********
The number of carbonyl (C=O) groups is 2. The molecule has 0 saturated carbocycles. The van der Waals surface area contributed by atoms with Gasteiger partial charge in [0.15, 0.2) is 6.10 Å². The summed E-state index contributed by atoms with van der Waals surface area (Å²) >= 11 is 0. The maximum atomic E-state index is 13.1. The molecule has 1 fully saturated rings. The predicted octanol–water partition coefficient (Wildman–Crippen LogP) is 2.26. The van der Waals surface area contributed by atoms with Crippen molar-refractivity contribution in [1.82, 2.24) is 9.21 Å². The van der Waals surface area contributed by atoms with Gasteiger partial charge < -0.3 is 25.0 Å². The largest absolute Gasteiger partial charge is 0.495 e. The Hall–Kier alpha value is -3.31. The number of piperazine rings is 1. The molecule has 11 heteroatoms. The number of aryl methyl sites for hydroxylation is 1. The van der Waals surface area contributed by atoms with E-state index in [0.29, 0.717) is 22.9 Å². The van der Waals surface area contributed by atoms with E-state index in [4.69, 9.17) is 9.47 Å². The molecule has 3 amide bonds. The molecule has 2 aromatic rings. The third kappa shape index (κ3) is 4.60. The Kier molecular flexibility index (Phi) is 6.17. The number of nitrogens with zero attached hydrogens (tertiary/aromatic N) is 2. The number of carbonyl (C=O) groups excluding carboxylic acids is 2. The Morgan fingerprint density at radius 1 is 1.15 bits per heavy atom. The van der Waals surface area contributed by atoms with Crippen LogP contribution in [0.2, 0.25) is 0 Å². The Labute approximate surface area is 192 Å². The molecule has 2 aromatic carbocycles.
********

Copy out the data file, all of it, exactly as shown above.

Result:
The number of carbonyl (C=O) groups is 2. The molecule has 0 saturated carbocycles. The van der Waals surface area contributed by atoms with Gasteiger partial charge in [0.15, 0.2) is 6.10 Å². The summed E-state index contributed by atoms with van der Waals surface area (Å²) >= 11 is 0. The maximum atomic E-state index is 13.1. The molecule has 1 fully saturated rings. The predicted octanol–water partition coefficient (Wildman–Crippen LogP) is 2.26. The van der Waals surface area contributed by atoms with Crippen molar-refractivity contribution in [1.82, 2.24) is 9.21 Å². The van der Waals surface area contributed by atoms with Gasteiger partial charge < -0.3 is 25.0 Å². The largest absolute Gasteiger partial charge is 0.495 e. The Hall–Kier alpha value is -3.31. The number of piperazine rings is 1. The molecule has 11 heteroatoms. The number of aryl methyl sites for hydroxylation is 1. The van der Waals surface area contributed by atoms with E-state index in [0.29, 0.717) is 22.9 Å². The van der Waals surface area contributed by atoms with E-state index in [4.69, 9.17) is 9.47 Å². The molecule has 3 amide bonds. The molecule has 2 aromatic rings. The third kappa shape index (κ3) is 4.60. The Kier molecular flexibility index (Phi) is 6.17. The number of nitrogens with zero attached hydrogens (tertiary/aromatic N) is 2. The number of carbonyl (C=O) groups excluding carboxylic acids is 2. The Morgan fingerprint density at radius 1 is 1.15 bits per heavy atom. The van der Waals surface area contributed by atoms with Crippen LogP contribution in [0.2, 0.25) is 0 Å². The Labute approximate surface area is 192 Å². The molecule has 2 aromatic carbocycles.